I hope your weekend is off to a nice start, wherever you are reading this email. As for me, I’m trying to catch the tail of the Lunar New Year festivities.

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Jake Van Naarden, Loxo@Lilly CEO

Lil­ly en­ters ripe BTK field with quick FDA nod in man­tle cell lym­phoma

Eli Lilly has succeeded in its attempt to get the first non-covalent version of Bruton’s tyrosine kinase, or BTK, inhibitors to market, pushing it past rival Merck.

The FDA gave an accelerated nod to Lilly’s daily oral med, to be sold as Jaypirca, for patients with relapsed or refractory mantle cell lymphoma.

The agency’s green light, disclosed by the Indianapolis Big Pharma on Friday afternoon, catapults Lilly into a field dominated by covalent BTK inhibitors, which includes AbbVie and Johnson & Johnson’s Imbruvica, AstraZeneca’s Calquence and BeiGene’s Brukinsa.

Filip Dubovsky, Novavax CMO

No­vavax gets ready to take an­oth­er shot at Covid vac­cine mar­ket with next sea­son plans

While mRNA took center stage at yesterday’s FDA vaccine advisory committee meeting, Novavax announced its plans to deliver an updated protein-based vaccine based on new guidance.

Vaccines and Related Biological Products Advisory Committee (VRBPAC) members voted unanimously in favor of “harmonizing” Covid vaccine compositions, meaning all future vaccine recipients would receive a bivalent vaccine, regardless of whether they’ve gotten their primary series.

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CBER Director Peter Marks (Susan Walsh/AP Images)

FDA ad­vi­so­ry com­mit­tee votes unan­i­mous­ly in fa­vor of bi­va­lent Covid shots re­plac­ing pri­ma­ry se­ries

The FDA’s Vaccines and Related Biological Products Advisory Committee (VRBPAC) voted unanimously in favor of “harmonizing” Covid vaccine compositions, meaning all current vaccine recipients would receive a bivalent vaccine, regardless of whether they’ve gotten their primary series.

The vote marks an effort to clear up confusion around varying formulations and dosing schedules for current primary series and booster vaccines, as well as “get closer to the strains that are circulating,” according to committee member Paul Offit, professor of pediatrics at the Children’s Hospital of Philadelphia.

Rodney Rietze, iVexSol CEO

Bris­tol My­ers, Charles Riv­er join Se­ries A fund­ing for iVex­Sol

Massachusetts-based iVexSol has secured funding to the tune of $23.8 million in its latest Series A round. The new investors include Bristol Myers Squibb, manufacturer Charles River Laboratories and Asahi Kasei Medical.

iVexSol is a manufacturer of lentiviral vectors (LVV), used in making gene therapies, and this latest round of fundraising brings its total Series A total over $39 million, which will be used to recruit more employees and bolster its technology.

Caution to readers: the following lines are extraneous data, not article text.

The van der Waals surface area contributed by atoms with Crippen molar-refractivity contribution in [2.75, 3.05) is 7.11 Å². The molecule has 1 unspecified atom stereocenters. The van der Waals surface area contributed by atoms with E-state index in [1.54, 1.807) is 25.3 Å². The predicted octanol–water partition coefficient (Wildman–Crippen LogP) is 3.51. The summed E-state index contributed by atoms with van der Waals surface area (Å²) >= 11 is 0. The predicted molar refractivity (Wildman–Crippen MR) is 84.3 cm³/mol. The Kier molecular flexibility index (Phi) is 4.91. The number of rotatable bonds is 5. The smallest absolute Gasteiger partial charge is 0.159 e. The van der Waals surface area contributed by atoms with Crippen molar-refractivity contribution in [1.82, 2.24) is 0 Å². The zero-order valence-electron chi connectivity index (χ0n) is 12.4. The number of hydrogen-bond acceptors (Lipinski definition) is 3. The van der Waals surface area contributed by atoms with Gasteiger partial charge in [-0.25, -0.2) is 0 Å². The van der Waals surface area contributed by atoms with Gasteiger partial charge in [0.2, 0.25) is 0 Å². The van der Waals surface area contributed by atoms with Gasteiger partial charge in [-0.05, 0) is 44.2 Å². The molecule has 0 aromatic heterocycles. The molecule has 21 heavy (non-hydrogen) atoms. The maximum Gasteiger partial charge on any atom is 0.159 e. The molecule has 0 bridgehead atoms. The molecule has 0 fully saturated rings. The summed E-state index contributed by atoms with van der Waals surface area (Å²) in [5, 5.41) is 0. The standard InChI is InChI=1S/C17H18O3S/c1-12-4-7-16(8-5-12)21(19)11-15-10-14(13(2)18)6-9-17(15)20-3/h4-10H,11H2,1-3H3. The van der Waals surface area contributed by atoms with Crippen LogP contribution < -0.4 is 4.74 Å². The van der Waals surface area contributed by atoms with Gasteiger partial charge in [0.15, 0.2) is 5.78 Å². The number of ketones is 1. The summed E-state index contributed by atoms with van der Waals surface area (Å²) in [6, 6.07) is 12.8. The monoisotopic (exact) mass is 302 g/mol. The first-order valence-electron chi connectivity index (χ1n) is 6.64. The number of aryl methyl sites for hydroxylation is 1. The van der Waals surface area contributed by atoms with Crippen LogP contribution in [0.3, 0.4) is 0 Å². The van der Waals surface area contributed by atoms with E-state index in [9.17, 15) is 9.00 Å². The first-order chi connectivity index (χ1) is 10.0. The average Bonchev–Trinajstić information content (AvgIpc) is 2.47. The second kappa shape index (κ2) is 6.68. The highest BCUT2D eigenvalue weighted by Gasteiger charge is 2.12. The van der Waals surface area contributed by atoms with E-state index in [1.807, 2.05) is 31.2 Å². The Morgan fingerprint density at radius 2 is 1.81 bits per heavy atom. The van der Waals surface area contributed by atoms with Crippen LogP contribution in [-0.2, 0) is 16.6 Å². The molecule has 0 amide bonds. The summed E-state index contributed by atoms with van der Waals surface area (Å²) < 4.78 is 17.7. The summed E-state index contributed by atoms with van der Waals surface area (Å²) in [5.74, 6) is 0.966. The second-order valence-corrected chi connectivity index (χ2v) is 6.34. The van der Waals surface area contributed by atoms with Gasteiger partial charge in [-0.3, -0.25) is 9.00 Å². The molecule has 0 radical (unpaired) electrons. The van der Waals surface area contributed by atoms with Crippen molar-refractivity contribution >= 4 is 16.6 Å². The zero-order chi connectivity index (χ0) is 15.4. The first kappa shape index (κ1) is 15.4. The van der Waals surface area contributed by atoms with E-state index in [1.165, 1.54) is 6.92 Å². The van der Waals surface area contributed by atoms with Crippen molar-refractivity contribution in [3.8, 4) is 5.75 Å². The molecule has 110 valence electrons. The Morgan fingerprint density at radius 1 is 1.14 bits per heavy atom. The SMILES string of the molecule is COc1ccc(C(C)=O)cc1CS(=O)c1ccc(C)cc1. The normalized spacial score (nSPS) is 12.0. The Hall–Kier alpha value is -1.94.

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John Rim, Samsung Biologics CEO (Samsung/PR Newswire)

Sam­sung Bi­o­log­ics spells out ex­pan­sion plans in South Ko­rea and US

The CDMO arm of one of South Korea’s largest conglomerates has posted its year-end results and plans for 2023, which include new construction.

Samsung Biologics netted north of KRW 3 trillion ($2.4 billion) in 2022 revenue and an operating profit of KRW 983.6 billion ($799 million), which the company touted on Friday as “record-high earnings.” The revenue boost was 55% compared to 2021.

No­var­tis' ap­proved sick­le cell dis­ease drug fails to beat place­bo in PhI­II

Novartis’ sickle cell drug, approved in 2019 and branded as Adakveo, has failed an ongoing Phase III, according to preliminary results.

The Swiss pharma giant unveiled early data from the ongoing STAND Phase III study on Friday, saying that crizanlizumab showed no statistically significant difference between the drug at two different dose levels compared to placebo in annualized rates of vaso-occlusive crises that lead to a healthcare visit over the first year since being randomized into the trial.

Sen. Elizabeth Warren (D-MA) (Michael Brochstein/Sipa USA/Sipa via AP Images)

Sen. Eliz­a­beth War­ren urges FTC to 'scru­ti­nize' two phar­ma buy­outs

Sen. Elizabeth Warren (D-MA) is calling on senior Federal Trade Commission officials to “closely scrutinize” two proposed pharma mergers.

Warren expressed concern over “rampant consolidation in the pharmaceutical industry,” in particular Amgen’s $28 billion plans to take over Horizon Therapeutics, and Indivior’s proposed acquisition of Opiant for $145 million upfront, in a letter to FTC Chair Lina Khan and Commissioners Alvaro Bedoya and Rebecca Kelly Slaughter earlier this week.